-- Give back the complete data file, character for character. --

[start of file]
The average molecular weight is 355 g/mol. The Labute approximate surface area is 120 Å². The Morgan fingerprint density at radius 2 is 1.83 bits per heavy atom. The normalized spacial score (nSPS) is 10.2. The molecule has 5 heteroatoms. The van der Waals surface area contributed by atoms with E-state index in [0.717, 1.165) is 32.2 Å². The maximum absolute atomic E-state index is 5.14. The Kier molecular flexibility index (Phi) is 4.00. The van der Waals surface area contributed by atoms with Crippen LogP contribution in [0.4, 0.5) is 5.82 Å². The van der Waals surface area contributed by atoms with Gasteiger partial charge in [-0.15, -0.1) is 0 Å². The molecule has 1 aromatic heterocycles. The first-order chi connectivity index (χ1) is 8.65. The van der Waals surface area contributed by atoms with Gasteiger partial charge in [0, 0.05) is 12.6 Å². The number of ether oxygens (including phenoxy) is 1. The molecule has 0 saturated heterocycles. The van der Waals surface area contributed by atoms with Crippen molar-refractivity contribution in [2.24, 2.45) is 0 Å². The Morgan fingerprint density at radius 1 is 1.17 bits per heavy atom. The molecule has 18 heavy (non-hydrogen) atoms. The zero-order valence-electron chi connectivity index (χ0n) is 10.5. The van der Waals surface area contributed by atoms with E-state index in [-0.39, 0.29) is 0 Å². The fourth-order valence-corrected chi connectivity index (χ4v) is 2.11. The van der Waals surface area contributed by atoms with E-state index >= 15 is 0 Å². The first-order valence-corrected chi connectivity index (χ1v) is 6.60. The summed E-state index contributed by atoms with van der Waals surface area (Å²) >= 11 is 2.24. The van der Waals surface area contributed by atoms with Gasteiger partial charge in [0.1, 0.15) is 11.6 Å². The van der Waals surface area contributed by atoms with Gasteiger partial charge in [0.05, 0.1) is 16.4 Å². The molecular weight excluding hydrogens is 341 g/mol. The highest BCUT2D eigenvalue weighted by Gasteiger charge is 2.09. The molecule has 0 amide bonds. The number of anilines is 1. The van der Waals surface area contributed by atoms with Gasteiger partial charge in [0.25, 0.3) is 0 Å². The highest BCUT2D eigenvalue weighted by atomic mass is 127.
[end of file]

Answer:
The average molecular weight is 355 g/mol. The Labute approximate surface area is 120 Å². The Morgan fingerprint density at radius 2 is 1.83 bits per heavy atom. The normalized spacial score (nSPS) is 10.2. The molecule has 5 heteroatoms. The van der Waals surface area contributed by atoms with E-state index in [0.717, 1.165) is 32.2 Å². The maximum absolute atomic E-state index is 5.14. The Kier molecular flexibility index (Phi) is 4.00. The van der Waals surface area contributed by atoms with Crippen LogP contribution in [0.4, 0.5) is 5.82 Å². The van der Waals surface area contributed by atoms with Gasteiger partial charge in [-0.15, -0.1) is 0 Å². The molecule has 1 aromatic heterocycles. The first-order chi connectivity index (χ1) is 8.65. The van der Waals surface area contributed by atoms with Gasteiger partial charge in [0, 0.05) is 12.6 Å². The number of ether oxygens (including phenoxy) is 1. The molecule has 0 saturated heterocycles. The van der Waals surface area contributed by atoms with Crippen molar-refractivity contribution in [2.24, 2.45) is 0 Å². The Morgan fingerprint density at radius 1 is 1.17 bits per heavy atom. The molecule has 18 heavy (non-hydrogen) atoms. The zero-order valence-electron chi connectivity index (χ0n) is 10.5. The van der Waals surface area contributed by atoms with E-state index in [-0.39, 0.29) is 0 Å². The fourth-order valence-corrected chi connectivity index (χ4v) is 2.11. The van der Waals surface area contributed by atoms with E-state index >= 15 is 0 Å². The first-order valence-corrected chi connectivity index (χ1v) is 6.60. The summed E-state index contributed by atoms with van der Waals surface area (Å²) >= 11 is 2.24. The van der Waals surface area contributed by atoms with Gasteiger partial charge in [0.1, 0.15) is 11.6 Å². The van der Waals surface area contributed by atoms with Gasteiger partial charge in [0.05, 0.1) is 16.4 Å². The molecular weight excluding hydrogens is 341 g/mol. The highest BCUT2D eigenvalue weighted by Gasteiger charge is 2.09. The molecule has 0 amide bonds. The number of anilines is 1. The van der Waals surface area contributed by atoms with Gasteiger partial charge in [0.25, 0.3) is 0 Å². The highest BCUT2D eigenvalue weighted by atomic mass is 127.